It has rolled out a growing number of wireless devices or Internet-enabled home appliances in a move towards the nascent market for the Internet of Things, in which household appliances and electronic devices are all inter-connected.
Copyright Agence France-Presse, 2016
Bang & Olufsen Ends Year With a Whimper
Denmark’s Bang and Olufsen reported another loss for the last three months of its financial year on Thursday, having already been in the red in each of the three previous quarters.
The maker of high-end consumer electronics said the net loss for its financial year to May was 208 million kroner ($31.24 million), with more than half of the annual loss clocked up in the fourth quarter alone. Bang and Olufsen said, however, that sales rose by 12% and its gross operating margin was 36.1%, but high costs meant that this was not enough to drag the bottom line into the black.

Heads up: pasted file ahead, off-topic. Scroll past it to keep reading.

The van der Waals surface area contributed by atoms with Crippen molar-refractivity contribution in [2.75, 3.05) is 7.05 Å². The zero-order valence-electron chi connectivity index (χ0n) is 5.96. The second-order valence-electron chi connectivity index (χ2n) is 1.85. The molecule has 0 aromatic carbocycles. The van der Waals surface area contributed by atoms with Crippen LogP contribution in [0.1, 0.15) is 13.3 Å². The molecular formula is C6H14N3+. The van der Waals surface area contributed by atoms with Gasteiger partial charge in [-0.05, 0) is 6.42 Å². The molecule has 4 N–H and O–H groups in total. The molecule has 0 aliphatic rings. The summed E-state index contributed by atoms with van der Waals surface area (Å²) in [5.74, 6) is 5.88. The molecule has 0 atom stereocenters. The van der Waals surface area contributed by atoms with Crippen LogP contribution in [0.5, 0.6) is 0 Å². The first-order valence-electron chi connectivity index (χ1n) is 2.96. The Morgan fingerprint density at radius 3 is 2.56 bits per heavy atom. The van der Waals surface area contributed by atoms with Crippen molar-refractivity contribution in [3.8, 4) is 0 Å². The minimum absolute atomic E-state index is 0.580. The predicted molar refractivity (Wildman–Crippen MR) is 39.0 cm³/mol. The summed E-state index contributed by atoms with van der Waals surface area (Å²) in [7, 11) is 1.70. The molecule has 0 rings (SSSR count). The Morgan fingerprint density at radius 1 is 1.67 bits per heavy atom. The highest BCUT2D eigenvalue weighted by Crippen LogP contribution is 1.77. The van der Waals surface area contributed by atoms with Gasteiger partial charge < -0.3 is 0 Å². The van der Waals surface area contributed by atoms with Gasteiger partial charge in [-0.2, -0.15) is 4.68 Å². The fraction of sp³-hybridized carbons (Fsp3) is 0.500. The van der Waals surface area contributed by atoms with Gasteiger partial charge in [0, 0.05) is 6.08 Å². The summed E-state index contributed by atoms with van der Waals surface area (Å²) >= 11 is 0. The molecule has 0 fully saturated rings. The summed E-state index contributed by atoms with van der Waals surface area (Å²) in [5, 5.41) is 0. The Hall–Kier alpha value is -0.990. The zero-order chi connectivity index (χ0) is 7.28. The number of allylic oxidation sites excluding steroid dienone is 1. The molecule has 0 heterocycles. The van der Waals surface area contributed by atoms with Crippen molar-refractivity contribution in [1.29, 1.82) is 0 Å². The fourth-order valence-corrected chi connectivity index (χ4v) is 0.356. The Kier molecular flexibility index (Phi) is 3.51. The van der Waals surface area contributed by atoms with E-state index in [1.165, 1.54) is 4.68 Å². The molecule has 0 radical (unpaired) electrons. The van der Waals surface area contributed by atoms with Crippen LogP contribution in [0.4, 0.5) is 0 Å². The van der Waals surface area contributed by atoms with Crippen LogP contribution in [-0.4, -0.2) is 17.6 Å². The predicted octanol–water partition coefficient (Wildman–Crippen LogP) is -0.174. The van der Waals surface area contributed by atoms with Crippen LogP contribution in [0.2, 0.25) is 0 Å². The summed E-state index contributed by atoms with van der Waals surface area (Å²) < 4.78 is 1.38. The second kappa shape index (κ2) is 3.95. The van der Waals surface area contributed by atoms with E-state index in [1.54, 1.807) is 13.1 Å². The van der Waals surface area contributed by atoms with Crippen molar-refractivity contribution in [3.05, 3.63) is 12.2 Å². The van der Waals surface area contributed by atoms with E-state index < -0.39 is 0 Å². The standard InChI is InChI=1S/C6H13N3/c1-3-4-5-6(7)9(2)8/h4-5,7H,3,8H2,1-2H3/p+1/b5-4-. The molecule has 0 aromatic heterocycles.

The company said it expected a better performance in the current year on the back of recent products and cost-cutting.
The maker of upmarket sound systems and televisions, founded in 1925 and known for its clean Nordic designs, has posted annual operating losses over recent years as more people listen to music on mobile devices. In April it pulled the plug on takeover talks with a Hong Kong investor who had appeared willing to throw it a lifeline. But in the end, it decided that billionaire Qi Jianhong’s holding company Sparkle Roll was not in a position to substantiate its initial offer.
Copyright Agence France-Presse, 2016